This post was researched and written by NRDC Legal Fellow Matthew McFeeley:
Guess what? There is another loophole for the oil and gas industry in a federal environmental law. As NRDC has reported before, over the years the industry has persuaded Congress to carve out special exceptions in our major environmental laws, including the Clean Air Act, the Clean Water Act, and the infamous “Halliburton loophole” that exempted hydraulic fracturing from the Safe Drinking Water Act. The oil and gas industry has spent billions lobbying Congress for special treatment. According to the Center for Responsive Politics, the industry spent $146 million on federal lobbying efforts in 2010 alone.
Here’s another special exemption that not many people know about: the loophole for toxic oil and gas waste in the Clean Railroads Act of 2008. Prior to 2008, a federal statute called the Interstate Commerce Commission Termination Act (ICCTA) restricted states’ ability to enforce their environmental, health and safety regulations at solid waste transfer facilities located at railroad sites. Congress passed the Clean Railroads Act (CRA) to close this loophole, which was a good thing, because it helped states clean up sites with construction debris and other dangerous waste. But the CRA did not close the loophole all the way--instead it left the loophole open for oil and gas wastes. As a result, states still have limited authority to enforce their environmental, health or safety regulations at any facilities where oil and gas waste is transferred “by or on behalf of” a railroad.
This oil and gas loophole is now having real impacts. According to a recent article from Pennsylvania from Below, the residents of Sunbury, Pennsylvania are discovering what a dirty and risky problem the CRA loophole can be. Without warning to nearby residents or local officials, a company called Moran Industries opened an oil and gas waste transfer facility in January, 2011 at a site with an old rail connection in their neighborhood. Residents report that trucks filled with natural gas production waste now rumble through their neighborhood, where the waste is loaded onto railcars at the site before being transported to Ohio. The material looks like a combination of soil and rock, and has a strong chemical odor. The residents want answers about what is contained in the waste, but have no way of knowing if it contains hazardous chemicals. Given the presence of highly toxic substances in natural gas waste, including the naturally-occurring radioactive materials in Pennsylvania’s natural gas fields, their concern is legitimate.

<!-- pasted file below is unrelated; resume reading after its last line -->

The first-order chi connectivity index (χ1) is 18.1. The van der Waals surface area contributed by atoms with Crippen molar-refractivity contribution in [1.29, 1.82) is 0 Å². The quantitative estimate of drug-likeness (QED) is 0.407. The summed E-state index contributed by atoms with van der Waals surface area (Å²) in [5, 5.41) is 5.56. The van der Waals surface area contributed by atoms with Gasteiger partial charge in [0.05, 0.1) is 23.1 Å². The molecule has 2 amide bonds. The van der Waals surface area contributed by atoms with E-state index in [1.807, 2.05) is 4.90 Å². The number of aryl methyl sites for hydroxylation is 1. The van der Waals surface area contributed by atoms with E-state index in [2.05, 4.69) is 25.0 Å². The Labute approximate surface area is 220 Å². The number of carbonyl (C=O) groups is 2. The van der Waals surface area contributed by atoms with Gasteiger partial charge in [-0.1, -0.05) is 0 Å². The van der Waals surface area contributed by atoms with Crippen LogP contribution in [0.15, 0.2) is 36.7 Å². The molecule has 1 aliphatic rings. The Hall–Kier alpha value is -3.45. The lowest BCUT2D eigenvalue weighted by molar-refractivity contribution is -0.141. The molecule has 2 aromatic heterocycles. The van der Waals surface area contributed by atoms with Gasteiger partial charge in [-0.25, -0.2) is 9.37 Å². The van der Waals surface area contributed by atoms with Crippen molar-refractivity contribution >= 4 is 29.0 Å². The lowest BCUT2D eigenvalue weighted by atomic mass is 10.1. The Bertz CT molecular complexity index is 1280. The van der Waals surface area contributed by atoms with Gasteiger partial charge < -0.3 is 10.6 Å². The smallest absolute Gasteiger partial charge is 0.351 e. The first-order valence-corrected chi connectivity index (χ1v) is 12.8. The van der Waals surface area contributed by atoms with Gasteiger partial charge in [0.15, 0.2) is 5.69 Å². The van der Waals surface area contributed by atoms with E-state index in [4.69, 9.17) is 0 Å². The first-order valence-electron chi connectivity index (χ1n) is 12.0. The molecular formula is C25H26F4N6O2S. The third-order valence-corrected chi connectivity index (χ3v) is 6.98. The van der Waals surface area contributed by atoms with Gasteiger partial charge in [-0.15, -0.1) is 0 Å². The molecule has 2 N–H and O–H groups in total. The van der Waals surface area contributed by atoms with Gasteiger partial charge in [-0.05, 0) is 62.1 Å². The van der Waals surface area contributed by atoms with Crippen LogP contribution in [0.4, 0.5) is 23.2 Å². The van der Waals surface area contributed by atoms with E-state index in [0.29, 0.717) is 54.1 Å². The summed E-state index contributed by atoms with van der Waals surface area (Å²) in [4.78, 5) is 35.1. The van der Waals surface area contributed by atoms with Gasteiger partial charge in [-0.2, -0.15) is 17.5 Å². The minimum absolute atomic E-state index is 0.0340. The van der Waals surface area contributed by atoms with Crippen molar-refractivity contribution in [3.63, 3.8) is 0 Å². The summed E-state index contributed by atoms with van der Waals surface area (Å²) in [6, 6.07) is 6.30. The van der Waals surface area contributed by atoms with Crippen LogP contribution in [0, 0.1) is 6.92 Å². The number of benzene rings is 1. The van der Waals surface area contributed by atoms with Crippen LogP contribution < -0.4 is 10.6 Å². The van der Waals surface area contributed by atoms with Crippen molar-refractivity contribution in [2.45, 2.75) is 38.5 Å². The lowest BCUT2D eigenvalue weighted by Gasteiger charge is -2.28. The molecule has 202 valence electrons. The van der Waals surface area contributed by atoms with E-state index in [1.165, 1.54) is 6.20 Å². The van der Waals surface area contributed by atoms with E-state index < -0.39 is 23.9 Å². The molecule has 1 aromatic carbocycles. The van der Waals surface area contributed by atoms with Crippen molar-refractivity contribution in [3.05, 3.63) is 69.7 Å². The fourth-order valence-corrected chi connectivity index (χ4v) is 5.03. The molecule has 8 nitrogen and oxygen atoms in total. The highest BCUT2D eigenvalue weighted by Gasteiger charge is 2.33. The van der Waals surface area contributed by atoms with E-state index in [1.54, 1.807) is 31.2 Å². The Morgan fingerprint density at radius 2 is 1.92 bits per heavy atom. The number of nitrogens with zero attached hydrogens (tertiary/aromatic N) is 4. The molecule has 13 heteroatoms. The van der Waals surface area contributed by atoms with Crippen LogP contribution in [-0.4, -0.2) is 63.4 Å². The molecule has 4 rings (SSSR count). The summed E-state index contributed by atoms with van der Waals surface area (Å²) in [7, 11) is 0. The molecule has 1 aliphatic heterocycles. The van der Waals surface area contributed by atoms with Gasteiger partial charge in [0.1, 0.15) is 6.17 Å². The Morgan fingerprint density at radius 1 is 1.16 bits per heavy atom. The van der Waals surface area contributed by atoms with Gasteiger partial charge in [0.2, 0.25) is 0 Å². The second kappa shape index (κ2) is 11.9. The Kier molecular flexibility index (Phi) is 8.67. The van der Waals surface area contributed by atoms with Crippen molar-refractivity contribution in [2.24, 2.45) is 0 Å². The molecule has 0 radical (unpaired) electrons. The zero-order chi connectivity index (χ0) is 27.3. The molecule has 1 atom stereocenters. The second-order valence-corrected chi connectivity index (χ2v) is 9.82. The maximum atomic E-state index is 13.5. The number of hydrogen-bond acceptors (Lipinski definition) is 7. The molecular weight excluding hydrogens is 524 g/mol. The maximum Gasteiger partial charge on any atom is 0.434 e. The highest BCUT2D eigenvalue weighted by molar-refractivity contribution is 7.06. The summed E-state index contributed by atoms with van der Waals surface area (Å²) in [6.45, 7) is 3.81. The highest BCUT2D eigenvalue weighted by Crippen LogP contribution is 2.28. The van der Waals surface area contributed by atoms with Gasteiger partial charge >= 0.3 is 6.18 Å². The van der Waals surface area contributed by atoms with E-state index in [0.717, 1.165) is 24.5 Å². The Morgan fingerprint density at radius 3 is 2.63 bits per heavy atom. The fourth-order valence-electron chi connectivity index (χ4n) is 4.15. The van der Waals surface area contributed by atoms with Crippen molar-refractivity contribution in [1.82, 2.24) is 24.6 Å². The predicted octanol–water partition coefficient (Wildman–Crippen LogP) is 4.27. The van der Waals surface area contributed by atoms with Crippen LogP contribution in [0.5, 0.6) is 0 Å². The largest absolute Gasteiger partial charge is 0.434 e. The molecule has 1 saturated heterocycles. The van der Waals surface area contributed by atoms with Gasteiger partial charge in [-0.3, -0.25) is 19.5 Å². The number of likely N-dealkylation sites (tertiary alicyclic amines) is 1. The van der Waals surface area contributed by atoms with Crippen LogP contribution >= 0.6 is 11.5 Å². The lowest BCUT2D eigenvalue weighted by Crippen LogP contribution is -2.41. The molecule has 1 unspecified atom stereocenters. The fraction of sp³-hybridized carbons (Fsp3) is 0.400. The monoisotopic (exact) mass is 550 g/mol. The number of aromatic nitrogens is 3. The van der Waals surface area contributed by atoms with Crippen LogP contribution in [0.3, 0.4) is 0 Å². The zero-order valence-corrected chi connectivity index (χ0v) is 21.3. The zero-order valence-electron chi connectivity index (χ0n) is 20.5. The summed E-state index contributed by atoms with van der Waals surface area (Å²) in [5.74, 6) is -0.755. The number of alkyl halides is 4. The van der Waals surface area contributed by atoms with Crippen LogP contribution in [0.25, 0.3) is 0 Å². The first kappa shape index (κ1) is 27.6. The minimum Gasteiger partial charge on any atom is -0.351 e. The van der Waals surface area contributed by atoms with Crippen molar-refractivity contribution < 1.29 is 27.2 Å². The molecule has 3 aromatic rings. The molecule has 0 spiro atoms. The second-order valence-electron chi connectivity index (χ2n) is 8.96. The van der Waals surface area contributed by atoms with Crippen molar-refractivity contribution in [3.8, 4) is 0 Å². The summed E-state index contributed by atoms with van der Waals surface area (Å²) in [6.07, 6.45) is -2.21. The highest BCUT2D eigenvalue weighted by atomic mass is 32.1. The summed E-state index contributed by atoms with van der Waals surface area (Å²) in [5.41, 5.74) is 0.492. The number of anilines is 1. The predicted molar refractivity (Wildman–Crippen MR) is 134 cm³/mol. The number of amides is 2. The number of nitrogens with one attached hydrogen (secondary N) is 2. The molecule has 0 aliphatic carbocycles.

Moran claims the site is being operated by or on behalf of Norfolk Southern Railroad. The Pennsylvania Department of Environmental Protection (DEP) has been investigating the site for almost a year, but has yet to determine on whose behalf it is being operated. If the DEP finds that Moran Industries is not operating on behalf of a railroad, then the site would be subject to state regulation. But the DEP has not made any indication when its decision will be made. Meanwhile, trucks full of oil and gas waste continue to unload at the site without oversight.
Without any state oversight, the federal Surface Transportation Board (STB) has jurisdiction over an oil and gas waste transfer site at a railroad facility. But, according to STB staff, the agency doesn’t conduct any environmental analysis or permitting of a facility unless a new rail line is built or an old one is abandoned. So, unless the state decides to regulate, the facility in Sunbury will continue to operate without any oversight whatsoever, and the public has no information about the nature of the waste, how it is being managed, or what measures—if any—ensure the public is protected.
NRDC has asked EPA to write new rules for all oil and gas waste because the waste can be very toxic--but is currently not subject to any hazardous waste regulations. There should not be any loopholes for this toxic waste, especially in the middle of communities. All that spending on lobbying seems to be paying off for the oil and gas industry. But it may be costing the residents of Sunbury and similar communities dearly. Congress should close the CRA loophole—along with all other loopholes— for toxic oil and gas waste.
Thanks to Mark Szybist at PennFuture for providing us with information on this important issue and for his efforts to get the Pennsylvania DEP to regulate the facility.